A Letter I Gave to Couples Who Wanted Me to Perform Their Wedding Ceremony

April 26, 2014

When I was a pastor, I had many couples asked me to perform their wedding ceremonies. In fact, one year I officiated at 40 weddings. In case you are wondering, I was really stupid to accept so many invitations.

I am pretty conservative about doing weddings. I see the role of the Christian minister to be narrowly defined regarding when he says “yes” to such opportunities. As a result, I often found myself in some awkward positions when I had to decline to perform the ceremony.

The dilemma became much more palatable when I sent a letter to the prospective wedding couple who inquired about my availability. A lot of the awkwardness dissipated, and a good number of the couples never came to see me. When my assistant received a request from a couple inquiring about my performing a ceremony, she told the couple that she would send them a letter. They were welcome to make an appointment with me after they read the letter shown below.

Dear Prospective Newlyweds,

Congratulations on your engagement and upcoming marriage! I am honored you asked me to perform the wedding ceremony.

Please understand that I perform weddings for couples where both the man and woman are Christians. My role is that of a Christian minister. I am unable to be a part of a wedding where either the husband or the wife will not be fully committed to Christ. The most important foundation of a marriage is the faith commitment of the couple. Both the husband and wife must demonstrate when they meet with me that they profess Christ as their Lord and Savior; and they must share with me the specifics of their Christian testimony. If you are not certain about your faith, I would be happy to share with you what it means to be a Christian.

The Bible also teaches that intimate or sexual relations must be limited to the marriage relationship between a man and a woman. Any other sexual relationship is sinful. If you are currently sexually active, you must indicate your desire to repent of your sin. If you are living together, you must be willing to live apart from one another until you are married.

Finally, I must require any couple planning to marry to receive premarital counseling. I have several choices I can recommend to you.

If you are willing to abide by the issues I state in this letter, please feel free to make an appointment with me, so we can determine next steps. Marriage is a God-given institution. It is something to be honored and celebrated. It is a commitment for life. I pray that your marriage will honor our Lord in all that you do and say.

In His service,

Thom S. Rainer

Let me know what you think of my letter. And let me know what your experiences are in weddings and premarital considerations. I bet it could be a lively discussion!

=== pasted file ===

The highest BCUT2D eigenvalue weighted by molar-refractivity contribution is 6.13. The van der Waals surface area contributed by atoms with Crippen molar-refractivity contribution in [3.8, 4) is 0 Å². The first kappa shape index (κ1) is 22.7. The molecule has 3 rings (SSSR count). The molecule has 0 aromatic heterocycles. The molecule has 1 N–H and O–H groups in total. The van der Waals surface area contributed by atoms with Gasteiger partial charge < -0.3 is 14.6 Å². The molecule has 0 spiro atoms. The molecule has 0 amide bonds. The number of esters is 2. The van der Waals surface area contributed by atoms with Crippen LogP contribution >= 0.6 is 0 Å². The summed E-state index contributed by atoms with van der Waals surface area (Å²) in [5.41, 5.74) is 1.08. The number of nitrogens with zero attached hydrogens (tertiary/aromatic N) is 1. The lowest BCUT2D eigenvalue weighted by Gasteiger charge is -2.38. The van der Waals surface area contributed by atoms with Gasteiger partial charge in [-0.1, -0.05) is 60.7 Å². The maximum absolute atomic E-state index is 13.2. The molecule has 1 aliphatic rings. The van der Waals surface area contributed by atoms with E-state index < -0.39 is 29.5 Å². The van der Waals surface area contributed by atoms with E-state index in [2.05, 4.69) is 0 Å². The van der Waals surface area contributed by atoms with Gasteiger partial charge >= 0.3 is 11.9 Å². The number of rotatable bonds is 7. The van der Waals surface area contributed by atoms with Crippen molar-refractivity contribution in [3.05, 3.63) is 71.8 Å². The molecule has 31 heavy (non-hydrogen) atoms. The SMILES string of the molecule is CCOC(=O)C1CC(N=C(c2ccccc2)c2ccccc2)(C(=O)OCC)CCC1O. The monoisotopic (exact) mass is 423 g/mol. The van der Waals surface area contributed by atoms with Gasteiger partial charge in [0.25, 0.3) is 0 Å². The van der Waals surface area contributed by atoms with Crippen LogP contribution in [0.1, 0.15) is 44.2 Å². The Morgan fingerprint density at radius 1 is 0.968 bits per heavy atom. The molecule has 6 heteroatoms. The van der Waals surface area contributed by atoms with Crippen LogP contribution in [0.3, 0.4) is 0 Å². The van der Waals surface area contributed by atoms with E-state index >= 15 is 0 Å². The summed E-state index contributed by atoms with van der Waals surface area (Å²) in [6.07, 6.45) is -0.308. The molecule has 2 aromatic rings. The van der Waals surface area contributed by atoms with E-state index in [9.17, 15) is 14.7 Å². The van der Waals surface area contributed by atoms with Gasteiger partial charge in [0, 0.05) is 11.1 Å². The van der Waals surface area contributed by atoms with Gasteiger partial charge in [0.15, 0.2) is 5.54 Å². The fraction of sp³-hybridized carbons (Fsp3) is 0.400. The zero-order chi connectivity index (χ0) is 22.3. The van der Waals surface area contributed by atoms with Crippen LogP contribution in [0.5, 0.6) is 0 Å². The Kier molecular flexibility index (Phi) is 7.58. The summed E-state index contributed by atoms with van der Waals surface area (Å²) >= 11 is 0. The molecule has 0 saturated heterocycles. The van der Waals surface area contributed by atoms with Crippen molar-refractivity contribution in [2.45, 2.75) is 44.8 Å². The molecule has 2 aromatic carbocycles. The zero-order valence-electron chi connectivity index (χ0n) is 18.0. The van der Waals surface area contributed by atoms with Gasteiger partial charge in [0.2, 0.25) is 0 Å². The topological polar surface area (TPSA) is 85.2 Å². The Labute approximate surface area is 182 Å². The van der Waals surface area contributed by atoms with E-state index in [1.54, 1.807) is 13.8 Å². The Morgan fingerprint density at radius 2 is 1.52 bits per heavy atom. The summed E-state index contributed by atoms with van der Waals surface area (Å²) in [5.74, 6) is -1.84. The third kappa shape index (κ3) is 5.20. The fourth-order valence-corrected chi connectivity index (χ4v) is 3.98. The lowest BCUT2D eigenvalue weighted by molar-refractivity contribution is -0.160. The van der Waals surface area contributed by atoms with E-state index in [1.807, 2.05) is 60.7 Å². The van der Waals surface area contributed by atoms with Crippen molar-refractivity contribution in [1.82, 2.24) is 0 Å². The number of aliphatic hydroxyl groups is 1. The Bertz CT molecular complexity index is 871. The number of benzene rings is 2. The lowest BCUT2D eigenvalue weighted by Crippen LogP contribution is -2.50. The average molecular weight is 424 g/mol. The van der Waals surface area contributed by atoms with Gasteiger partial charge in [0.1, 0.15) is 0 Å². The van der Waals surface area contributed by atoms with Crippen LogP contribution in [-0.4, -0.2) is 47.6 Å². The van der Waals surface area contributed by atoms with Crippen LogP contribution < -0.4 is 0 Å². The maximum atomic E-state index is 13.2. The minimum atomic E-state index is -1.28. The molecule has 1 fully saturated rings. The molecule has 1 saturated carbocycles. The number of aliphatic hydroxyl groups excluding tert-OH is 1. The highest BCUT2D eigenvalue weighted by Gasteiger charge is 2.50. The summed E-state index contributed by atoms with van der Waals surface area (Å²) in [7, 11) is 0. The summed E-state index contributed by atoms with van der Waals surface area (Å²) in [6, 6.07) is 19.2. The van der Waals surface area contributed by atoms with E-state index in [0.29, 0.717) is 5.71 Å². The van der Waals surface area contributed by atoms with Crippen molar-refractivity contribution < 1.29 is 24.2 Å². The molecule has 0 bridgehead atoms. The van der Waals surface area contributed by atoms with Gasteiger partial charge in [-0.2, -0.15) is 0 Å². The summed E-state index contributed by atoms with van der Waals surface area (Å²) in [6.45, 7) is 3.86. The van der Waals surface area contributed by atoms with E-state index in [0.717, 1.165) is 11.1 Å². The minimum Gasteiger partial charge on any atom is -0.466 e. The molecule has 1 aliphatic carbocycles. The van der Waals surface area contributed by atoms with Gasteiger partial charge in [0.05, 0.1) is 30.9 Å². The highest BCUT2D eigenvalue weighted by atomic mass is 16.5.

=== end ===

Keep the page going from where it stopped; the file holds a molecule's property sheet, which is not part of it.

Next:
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77 Comments

  • Scott Hescht says on

    I understand not wanting to marry unequally yoked believers, however why not officiate two non-believers? You could warn them that you only marry under God’s blessing, but officiating an unbelievers wedding is to reveal to them the gospel and the sanctity of marriage.

  • Great post! So, my husband and I were one of the couples you speak of in the post. When we got married in 2011, we had a 1 year old son and though we were both raised in the church had walked away from God for some time but around the time of the wedding both of us rededicated our lives to God.

    I’m now on the path to becoming a chaplain but have been asked by close friends and others to ordinate weddings and I’m looking into licensure. Two things: 1) Do you know the best place online or otherwise to become licensed if I’m not a current minister or pastor, and, 2) Have you received any backlash concerning your decision to send out the letter prior to meeting with couples? (I’m thinking of the Christian bakers who refused to bake cakes for a LGBTQ wedding ceremony.)

  • Janet Garner- Mullins says on

    I have been in ministry in ministry for 15yrs and have been asked recently to perform my first wedding. I have some reservations because this young couple have been living together for several years and have children.

    I like the letter and the various comments. Some of the comments help me and some have caused me pause because I have differences of opinion, relative to whether I should send a letter or meet with them first and also, if I should marry persons living together for some many years and then to ask them to break up their family and live apart for several weeks. I will probably use the letter and some of the wonderful insightful comments as a guide to help me along with much prayer.

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